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Ex-Russian Envoy ‘Surprised’ By Armenian U-Turn


Armenia - Vyacheslav Kovalenko, the newly appointed Ambassador of Russia to Armenia, hands his credentials to President Serzh Sarkisian (L) 4Sep2009.

Armenia - Vyacheslav Kovalenko, the newly appointed Ambassador of Russia to Armenia, hands his credentials to President Serzh Sarkisian (L) 4Sep2009.

A retired diplomat who was until recently Russia’s ambassador in Yerevan said on Friday that President Serzh Sarkisian’s controversial decision to make Armenia part of the Russian-led customs union took him by surprise.

Vyacheslav Kovalenko also confirmed that the Russian leadership concurs with his recent claim that Armenia’s integration with the European Union is a “road to hell.”

“Yes, it was somewhat unexpected for me,” Kovalenko told RFE/RL’s Armenian service (Azatutyun.am), referring to Sarkisian’s September 3 statement made after talks with Russian President Vladimir Putin.

Kovalenko, who completed in his tenure in March, argued that Yerevan previously gave no indications that it wants to join the customs union and pressed instead for an Association Agreement with the EU. He said Armenian leaders even refused to share the draft agreement with their Russian colleagues. “They were saying something along these lines, ‘We can’t show you the text because it has not yet been finalized; we have promised the EU not to publicize the unfinished text,’” he said.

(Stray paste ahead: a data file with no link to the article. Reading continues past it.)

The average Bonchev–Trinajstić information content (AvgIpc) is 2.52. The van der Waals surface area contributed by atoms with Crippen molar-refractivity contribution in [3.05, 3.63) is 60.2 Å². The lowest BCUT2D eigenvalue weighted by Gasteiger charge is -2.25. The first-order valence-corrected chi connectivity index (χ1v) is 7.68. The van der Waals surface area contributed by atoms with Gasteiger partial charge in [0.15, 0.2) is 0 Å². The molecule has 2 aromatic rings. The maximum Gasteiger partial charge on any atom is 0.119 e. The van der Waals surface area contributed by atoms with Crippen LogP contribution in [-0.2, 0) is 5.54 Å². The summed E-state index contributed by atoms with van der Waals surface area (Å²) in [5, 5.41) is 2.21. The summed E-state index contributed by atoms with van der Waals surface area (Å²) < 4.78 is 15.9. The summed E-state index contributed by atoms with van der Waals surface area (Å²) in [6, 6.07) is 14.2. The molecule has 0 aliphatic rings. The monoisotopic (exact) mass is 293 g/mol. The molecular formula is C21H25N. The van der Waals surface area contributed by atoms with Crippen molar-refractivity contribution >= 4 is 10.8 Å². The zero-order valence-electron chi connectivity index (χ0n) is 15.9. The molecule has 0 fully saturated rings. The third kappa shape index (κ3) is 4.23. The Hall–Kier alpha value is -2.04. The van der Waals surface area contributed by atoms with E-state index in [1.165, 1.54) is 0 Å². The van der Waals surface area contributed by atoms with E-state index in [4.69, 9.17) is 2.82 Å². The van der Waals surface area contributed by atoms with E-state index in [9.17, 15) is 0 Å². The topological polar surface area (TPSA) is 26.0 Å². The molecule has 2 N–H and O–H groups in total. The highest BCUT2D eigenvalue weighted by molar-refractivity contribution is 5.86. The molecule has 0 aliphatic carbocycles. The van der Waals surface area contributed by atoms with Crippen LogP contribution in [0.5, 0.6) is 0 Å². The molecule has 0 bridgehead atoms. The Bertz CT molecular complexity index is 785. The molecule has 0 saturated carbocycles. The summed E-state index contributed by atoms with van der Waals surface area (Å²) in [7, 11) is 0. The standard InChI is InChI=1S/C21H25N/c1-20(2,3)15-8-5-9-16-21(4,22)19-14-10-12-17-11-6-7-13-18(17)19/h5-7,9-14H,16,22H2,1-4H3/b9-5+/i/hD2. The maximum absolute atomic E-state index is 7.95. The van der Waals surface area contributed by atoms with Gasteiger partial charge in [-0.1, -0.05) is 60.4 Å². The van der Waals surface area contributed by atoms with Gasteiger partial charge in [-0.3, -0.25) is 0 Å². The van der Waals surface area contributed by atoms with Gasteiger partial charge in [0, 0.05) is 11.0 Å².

Kovalenko publicly criticized Yerevan’s European integration drive last July in an interview with the news website of a Moscow-based youth organization promoting the creation of a Russian-led Eurasian Union. “By embracing European values, Armenia, it appears, could step onto a slippery path,” he warned. “As they said in ancient times, ‘The road to hell is paved with good intentions.’”

Those remarks were a clear indication of growing Russian pressure on Armenia. Many analysts regard Sarkisian’s September 3 U-turn as being the result of that pressure.

Kovalenko insisted on Friday that his July comments reflected the views of Russia’s political leadership. “I am sure about that,” he said.

The 67-year-old diplomat cited the plight of the ex-Soviet Baltic countries as well as Bulgaria and Romania -- all of them EU members -- when asked to explain why he thinks European integration is tantamount to “hell.” “Where are they now?” he said. “They are in some anteroom, with begging hands. They have lost their national identity. They have effectively lowered their national identity to the ground level.”

“Does Armenia want to follow their path? No problem. It’s Armenia’s choice,” added Kovalenko.
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